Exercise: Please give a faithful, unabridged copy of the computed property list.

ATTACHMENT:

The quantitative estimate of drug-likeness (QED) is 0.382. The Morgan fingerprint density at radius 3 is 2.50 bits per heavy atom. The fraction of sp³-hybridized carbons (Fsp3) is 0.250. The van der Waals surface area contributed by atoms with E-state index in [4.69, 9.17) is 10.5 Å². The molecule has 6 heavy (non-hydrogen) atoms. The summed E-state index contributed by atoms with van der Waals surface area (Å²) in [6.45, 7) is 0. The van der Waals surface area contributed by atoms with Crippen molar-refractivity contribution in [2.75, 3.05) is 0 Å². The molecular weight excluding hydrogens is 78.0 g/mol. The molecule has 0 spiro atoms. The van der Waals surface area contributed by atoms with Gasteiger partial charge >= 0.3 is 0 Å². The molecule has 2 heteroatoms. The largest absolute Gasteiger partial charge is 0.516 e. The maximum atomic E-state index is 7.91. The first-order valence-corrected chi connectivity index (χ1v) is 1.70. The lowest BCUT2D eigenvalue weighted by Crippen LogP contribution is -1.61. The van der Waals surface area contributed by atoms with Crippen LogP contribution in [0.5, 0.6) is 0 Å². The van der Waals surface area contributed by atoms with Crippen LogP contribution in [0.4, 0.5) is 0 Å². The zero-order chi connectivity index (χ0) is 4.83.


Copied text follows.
The quantitative estimate of drug-likeness (QED) is 0.382. The Morgan fingerprint density at radius 3 is 2.50 bits per heavy atom. The fraction of sp³-hybridized carbons (Fsp3) is 0.250. The van der Waals surface area contributed by atoms with E-state index in [4.69, 9.17) is 10.5 Å². The molecule has 6 heavy (non-hydrogen) atoms. The summed E-state index contributed by atoms with van der Waals surface area (Å²) in [6.45, 7) is 0. The van der Waals surface area contributed by atoms with Crippen molar-refractivity contribution in [2.75, 3.05) is 0 Å². The molecular weight excluding hydrogens is 78.0 g/mol. The molecule has 0 spiro atoms. The van der Waals surface area contributed by atoms with Gasteiger partial charge >= 0.3 is 0 Å². The molecule has 2 heteroatoms. The largest absolute Gasteiger partial charge is 0.516 e. The maximum atomic E-state index is 7.91. The first-order valence-corrected chi connectivity index (χ1v) is 1.70. The lowest BCUT2D eigenvalue weighted by Crippen LogP contribution is -1.61. The van der Waals surface area contributed by atoms with Crippen LogP contribution in [0.5, 0.6) is 0 Å². The van der Waals surface area contributed by atoms with Crippen LogP contribution in [0.4, 0.5) is 0 Å². The zero-order chi connectivity index (χ0) is 4.83.